Answer all questions in detail (At least 15 lines AND no more than 50 lines for each answer – including sub sections). Provide your justification based on earlier cases or other supporting material. Structure and presentation of your answers will affect the points. (Cite your references in the body of the answers if needed)
This exam is due by noon on Monday, November 2, 2020. You have to upload the exam to the BlackBoard as ONE word document) . Do not change the order of the questions while answering. And remove the questions; just keep the question number (including the alphabetical part). If you have trouble uploading to BlackBoard, you may email your answers to me BEFORE the deadline. Late submissions will not be accepted.
THIS IS NOT A GROUP EXAM. YOU MAY NOT DISCUSS THIS EXAM WITH ANYONE FOR ANY REASON. COPYING FROM ANOTHER PERSON WILL RESULT IN FAILING THE COURSE. WRITE ALL ITEMS IN YOUR OWN WORDS. DON’T SIMPLY COPY FROM THE WEB. GIVE REFERENCE WHEN NECESSARY.
1. The oral arguments before the Supreme Court concerning the Communications Decency Act (CDA) focused extensively on determining the most appropriate analogy for cyberspace. Arguments were presented that compared the Internet to a library, to television, and to a public place such as a street corner or park.
(a) Why are these comparisons important? Briefly explain the differences between libraries, television, and public places with respect to First Amendment protection.
(b) For each of these three analogies (library, television, and public place), describe one significant way in which the Internet is similar and one significant way in which it is different. Explain the relevance of each of these similarities and differences to the issue of regulation of the Internet.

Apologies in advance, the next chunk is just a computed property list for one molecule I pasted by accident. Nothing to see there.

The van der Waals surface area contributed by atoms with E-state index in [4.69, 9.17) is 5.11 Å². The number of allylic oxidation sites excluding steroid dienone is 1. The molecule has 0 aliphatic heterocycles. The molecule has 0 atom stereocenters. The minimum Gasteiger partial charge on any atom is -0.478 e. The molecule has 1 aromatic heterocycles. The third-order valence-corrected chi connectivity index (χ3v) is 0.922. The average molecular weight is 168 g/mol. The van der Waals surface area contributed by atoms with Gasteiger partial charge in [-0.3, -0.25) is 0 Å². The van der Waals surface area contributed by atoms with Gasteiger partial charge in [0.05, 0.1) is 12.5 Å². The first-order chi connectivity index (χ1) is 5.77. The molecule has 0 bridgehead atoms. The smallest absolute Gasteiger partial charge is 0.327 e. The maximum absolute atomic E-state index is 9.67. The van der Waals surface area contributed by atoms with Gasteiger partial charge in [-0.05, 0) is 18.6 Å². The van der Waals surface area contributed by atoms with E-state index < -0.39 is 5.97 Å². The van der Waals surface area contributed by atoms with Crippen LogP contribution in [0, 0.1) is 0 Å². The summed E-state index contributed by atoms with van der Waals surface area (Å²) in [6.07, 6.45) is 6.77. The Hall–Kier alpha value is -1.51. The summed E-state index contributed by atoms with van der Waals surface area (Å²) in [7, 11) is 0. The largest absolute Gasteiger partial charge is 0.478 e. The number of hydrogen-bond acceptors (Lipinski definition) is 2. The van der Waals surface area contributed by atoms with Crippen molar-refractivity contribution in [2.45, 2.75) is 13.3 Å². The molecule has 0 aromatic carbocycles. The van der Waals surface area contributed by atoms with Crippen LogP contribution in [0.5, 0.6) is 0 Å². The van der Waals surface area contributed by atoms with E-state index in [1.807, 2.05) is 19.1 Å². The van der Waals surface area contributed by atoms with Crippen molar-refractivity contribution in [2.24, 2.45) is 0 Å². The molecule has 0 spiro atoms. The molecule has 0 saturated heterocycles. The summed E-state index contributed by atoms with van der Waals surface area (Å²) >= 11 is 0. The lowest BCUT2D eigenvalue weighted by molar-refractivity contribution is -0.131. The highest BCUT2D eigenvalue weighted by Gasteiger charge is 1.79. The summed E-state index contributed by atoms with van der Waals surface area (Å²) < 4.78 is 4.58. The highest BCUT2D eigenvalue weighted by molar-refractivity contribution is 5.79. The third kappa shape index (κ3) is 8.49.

2. Veterinarians implant computer chips into pets and farm animals to identify them if they get lost. Some people suggest doing so for children. Discuss the privacy implications of this proposal and answer the following questions:
a. What are the risks?
b. Do the benefits outweigh the risks? If yes, in what way? If not, why not?
c. Do parents have the right to have the chips implanted in their young children? Why or why not?
d. If there was a bill in Congress to require ID chips in children under the age of 5, would you support it? Why or why not?
3.  a. Two approaches to the problem of protecting personal information are (a) the free market view and (b) the consumer protection view. How do these points of view differ on the issue of a company disclosing personal information about its customers? How do they differ on the issue of errors in the data about an individual that is distributed by a credit bureau?
b. Briefly describe what an “opt-in” policy is and an “opt-out” policy is. Let’s say you were filling out a survey for an online magazine. Give an example of what you’d see that would distinguish an opt-in from an opt-out policy.
4.  a. Briefly describe the difference between negative and positive rights (liberties and claim rights). Give an example of a negative right and a positive right.
b. Explain the DMCA (Digital Millennium Copyright Act). What are its two main provisions?
c. How are the Napster and Grokster copyright cases similar, and how are they different?
d. Explain the difference between deontological theories of ethics and utilitarian theories of ethi